Many frost events over southeastern Brazil are accompanied by a large-amplitude upper trough of the middle latitudes that extends well into the Tropics. This paper first illustrates that a mechanism of downstream amplification across the Pacific into South America is generally accompanied in these situations. This is manifested by troughs and ridges that propagate eastward. An analysis of these situations during frost events shows that these features of downstream amplification, illustrated on a Hovmöller (x–t) plot, can be decomposed into a family of synoptic-scale waves that propagate eastward and a family of planetary-scale waves that acquire a quasi-stationary character during the freeze event. It is shown that a global model, at a resolution of 70 km, can be used to predict these features on the decomposition of scales during freeze events. It became apparent from these features that the growth of the long stationary waves during the freeze events may be due to scale interaction among wave components. This paper discusses the nature of these scale interactions, calculated from the energetics in the wavenumber domain, for periods before, during, and after the freeze events. The salient results are that nonlinear barotropic-scale interactions are an important source for the maintenance of the downstream amplification; however, the baroclinic (in scale) contributions dominate through the life cycle of the downstream amplitude where the large-amplitude troughs are indeed accompanied by baroclinic features. Finally, it is shown that a very high resolution regional spectral model can be used to handle the local aspects of the freeze events. This study offers the possibility for designing prediction experiments on the medium-range timescales for the forecast of these frost events.

Full access
Shiguang Miao, Fei Chen, Margaret A. LeMone, Mukul Tewari, Qingchun Li, and Yingchun Wang

Abstract

In this paper, the characteristics of urban heat island (UHI) and boundary layer structures in the Beijing area, China, are analyzed using conventional and Moderate Resolution Imaging Spectroradiometer (MODIS) observations. The Weather Research and Forecasting (WRF) model coupled with a single-layer urban canopy model (UCM) is used to simulate these urban weather features for comparison with observations. WRF is also used to test the sensitivity of model simulations to different urban land use scenarios and urban building structures to investigate the impacts of urbanization on surface weather and boundary layer structures. Results show that the coupled WRF/Noah/UCM modeling system seems to be able to reproduce the following observed features reasonably well: 1) the diurnal variation of UHI intensity; 2) the spatial distribution of UHI in Beijing; 3) the diurnal variation of wind speed and direction, and interactions between mountain–valley circulations and UHI; 4) small-scale boundary layer convective rolls and cells; and 5) the nocturnal boundary layer lower-level jet. The statistical analyses reveal that urban canopy variables (e.g., temperature, wind speed) from WRF/Noah/UCM compare better with surface observations than the conventional variables (e.g., 2-m temperature, 10-m wind speed). Both observations and the model show that the airflow over Beijing is dominated by mountain–valley flows that are modified by urban–rural circulations. Sensitivity tests imply that the presence or absence of urban surfaces significantly impacts the formation of horizontal convective rolls (HCRs), and the details in urban structures seem to have less pronounced but not negligible effects on HCRs.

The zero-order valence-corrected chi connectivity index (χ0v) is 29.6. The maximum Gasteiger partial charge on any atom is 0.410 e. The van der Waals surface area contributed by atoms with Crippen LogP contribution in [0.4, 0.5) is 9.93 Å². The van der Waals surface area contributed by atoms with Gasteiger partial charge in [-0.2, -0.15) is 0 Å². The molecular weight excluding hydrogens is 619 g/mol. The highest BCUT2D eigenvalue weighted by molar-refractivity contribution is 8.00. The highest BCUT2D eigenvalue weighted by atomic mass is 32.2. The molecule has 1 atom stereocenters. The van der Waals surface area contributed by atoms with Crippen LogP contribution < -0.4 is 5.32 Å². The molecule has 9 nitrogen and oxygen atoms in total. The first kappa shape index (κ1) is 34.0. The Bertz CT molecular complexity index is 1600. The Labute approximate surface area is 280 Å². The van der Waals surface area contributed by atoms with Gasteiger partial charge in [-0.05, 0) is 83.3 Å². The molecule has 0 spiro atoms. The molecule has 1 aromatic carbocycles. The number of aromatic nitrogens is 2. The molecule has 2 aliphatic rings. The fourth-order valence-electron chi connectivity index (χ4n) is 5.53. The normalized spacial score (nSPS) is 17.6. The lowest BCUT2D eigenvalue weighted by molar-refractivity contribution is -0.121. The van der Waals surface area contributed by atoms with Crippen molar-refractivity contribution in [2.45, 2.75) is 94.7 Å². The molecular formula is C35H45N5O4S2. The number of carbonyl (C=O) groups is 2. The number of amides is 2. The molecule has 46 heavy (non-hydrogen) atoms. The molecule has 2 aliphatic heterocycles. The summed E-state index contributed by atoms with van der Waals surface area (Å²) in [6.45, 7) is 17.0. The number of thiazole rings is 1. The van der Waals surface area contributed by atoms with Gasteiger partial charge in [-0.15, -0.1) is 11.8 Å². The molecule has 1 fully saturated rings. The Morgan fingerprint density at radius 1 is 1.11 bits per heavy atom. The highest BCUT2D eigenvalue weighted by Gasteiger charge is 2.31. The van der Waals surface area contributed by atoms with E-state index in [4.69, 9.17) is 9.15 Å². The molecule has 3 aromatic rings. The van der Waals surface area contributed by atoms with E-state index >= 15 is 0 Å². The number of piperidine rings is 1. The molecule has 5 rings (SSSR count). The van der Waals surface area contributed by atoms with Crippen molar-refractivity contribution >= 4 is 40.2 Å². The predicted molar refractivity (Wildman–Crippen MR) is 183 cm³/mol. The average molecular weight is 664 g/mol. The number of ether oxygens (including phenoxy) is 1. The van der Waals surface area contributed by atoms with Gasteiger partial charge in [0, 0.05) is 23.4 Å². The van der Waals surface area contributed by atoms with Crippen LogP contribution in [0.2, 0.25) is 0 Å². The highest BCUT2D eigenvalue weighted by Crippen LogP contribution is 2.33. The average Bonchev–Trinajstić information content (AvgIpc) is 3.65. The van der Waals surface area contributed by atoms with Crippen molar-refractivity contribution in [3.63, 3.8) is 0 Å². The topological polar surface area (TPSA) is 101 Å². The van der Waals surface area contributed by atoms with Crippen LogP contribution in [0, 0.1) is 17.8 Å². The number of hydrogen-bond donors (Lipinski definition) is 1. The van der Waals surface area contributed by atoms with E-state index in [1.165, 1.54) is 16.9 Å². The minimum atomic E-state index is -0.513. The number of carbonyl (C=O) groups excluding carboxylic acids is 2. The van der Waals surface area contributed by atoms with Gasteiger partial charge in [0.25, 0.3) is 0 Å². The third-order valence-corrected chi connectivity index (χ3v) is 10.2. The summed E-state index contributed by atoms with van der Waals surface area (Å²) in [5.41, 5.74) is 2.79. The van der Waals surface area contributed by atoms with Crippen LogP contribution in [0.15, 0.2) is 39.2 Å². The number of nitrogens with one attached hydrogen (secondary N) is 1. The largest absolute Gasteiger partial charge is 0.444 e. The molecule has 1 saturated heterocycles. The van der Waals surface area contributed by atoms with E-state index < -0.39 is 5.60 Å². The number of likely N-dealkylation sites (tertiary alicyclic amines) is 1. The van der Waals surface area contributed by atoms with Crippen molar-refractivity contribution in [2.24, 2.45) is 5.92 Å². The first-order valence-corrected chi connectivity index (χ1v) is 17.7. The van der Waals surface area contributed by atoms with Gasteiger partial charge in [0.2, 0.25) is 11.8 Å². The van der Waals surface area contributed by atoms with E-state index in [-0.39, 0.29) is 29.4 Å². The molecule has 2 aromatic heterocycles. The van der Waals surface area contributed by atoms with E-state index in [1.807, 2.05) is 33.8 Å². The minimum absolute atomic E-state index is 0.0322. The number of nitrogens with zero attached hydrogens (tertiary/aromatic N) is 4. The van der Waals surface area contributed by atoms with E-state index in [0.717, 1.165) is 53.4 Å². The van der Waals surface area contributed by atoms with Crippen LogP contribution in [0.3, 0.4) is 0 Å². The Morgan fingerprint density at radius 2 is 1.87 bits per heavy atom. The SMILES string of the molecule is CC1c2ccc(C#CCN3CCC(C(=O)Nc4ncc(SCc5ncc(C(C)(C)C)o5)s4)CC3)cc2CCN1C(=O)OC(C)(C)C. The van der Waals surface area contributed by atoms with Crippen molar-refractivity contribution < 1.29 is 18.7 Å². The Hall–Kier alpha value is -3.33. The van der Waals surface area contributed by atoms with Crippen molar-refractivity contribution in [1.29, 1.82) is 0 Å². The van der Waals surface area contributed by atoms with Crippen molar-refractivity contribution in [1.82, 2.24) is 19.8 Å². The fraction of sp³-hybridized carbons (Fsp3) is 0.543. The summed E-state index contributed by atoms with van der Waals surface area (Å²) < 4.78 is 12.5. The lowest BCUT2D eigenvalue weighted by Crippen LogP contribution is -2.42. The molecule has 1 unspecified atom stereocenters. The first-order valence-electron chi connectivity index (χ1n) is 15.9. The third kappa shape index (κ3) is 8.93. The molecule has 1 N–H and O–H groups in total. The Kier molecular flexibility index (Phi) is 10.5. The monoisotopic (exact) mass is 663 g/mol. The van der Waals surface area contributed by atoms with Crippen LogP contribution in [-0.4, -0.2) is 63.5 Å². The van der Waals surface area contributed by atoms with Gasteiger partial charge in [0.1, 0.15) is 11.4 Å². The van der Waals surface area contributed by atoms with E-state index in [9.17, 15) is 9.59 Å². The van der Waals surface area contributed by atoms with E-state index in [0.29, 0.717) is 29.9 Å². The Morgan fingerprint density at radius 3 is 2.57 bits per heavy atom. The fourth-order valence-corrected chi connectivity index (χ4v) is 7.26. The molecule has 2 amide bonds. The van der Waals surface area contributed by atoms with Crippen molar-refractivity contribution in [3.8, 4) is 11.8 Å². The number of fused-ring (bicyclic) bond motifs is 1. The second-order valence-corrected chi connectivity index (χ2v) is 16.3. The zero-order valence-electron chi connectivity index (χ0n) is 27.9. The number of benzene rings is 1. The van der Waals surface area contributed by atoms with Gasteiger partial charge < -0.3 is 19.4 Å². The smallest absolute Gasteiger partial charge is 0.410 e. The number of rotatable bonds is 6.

Full access
Jiachuan Yang, Zhi-Hua Wang, Matei Georgescu, Fei Chen, and Mukul Tewari

Abstract

To enhance the capability of models in better characterizing the urban water cycle, physical parameterizations of urban hydrological processes have been implemented into the single-layer urban canopy model in the widely used Weather Research and Forecasting (WRF) Model. While the new model has been evaluated offline against field measurements at various cities, its performance in online settings via coupling to atmospheric dynamics requires further examination. In this study, the impact of urban hydrological processes on regional hydrometeorology of the fully integrated WRF–urban modeling system for two major cities in the United States, namely, Phoenix and Houston, is assessed. Results show that including hydrological processes improves prediction of the 2-m dewpoint temperature, an indicative measure of coupled thermal and hydrological processes. The implementation of green roof systems as an urban mitigation strategy is then tested at the annual scale. The reduction of environmental temperature and increase of humidity by green roofs indicate strong diurnal and seasonal variations and are significantly affected by geographical and climatic conditions. Comparison with offline studies reveals that land–atmosphere interactions play a crucial role in determining the effect of green roofs.

Full access
Pallav Ray, Haochen Tan, Mukul Tewari, James Brownlee, R. S. Ajayamohan, and Bradford S. Barrett

Abstract

The role of advection of heat and momentum on the evolution of near-surface temperature and wind is evaluated in urban-aware simulations over Houston, Texas, under dry conditions on a light-wind day. Two sets of experiments, each consisting of four simulations using different planetary boundary layer (PBL) schemes, were conducted over 48 h using the default urban scheme (BULK) and the single-layer urban canopy model (SLUCM) available within the Weather Research and Forecasting Model. We focus on understanding and quantifying the role played by temperature and momentum advection, particularly on the windward and leeward sides of the city. Previous studies have largely ignored any quantitative analysis of impacts from the advection of momentum over an urban area. The horizontal advection of temperature was found to be more important in the BULK because of the larger surface temperature gradient caused by warmer surface temperatures over urban areas than in the SLUCM. An analysis of the momentum budget shows that horizontal advection of zonal and meridional momentum plays a prominent role during the period of peak near-surface winds and that this effect is more pronounced in the windward side of the city. The local tendency in peak winds in the leeward side lags that in the windward side by about 1–2 h, similar to the lag found in horizontal momentum advection. The sensitivity of the results to different urban and PBL schemes was explored. The results imply that representation and influence of land-use patterns via sophisticated urban parameterizations generate locally driven winds that best resemble observations.

Full access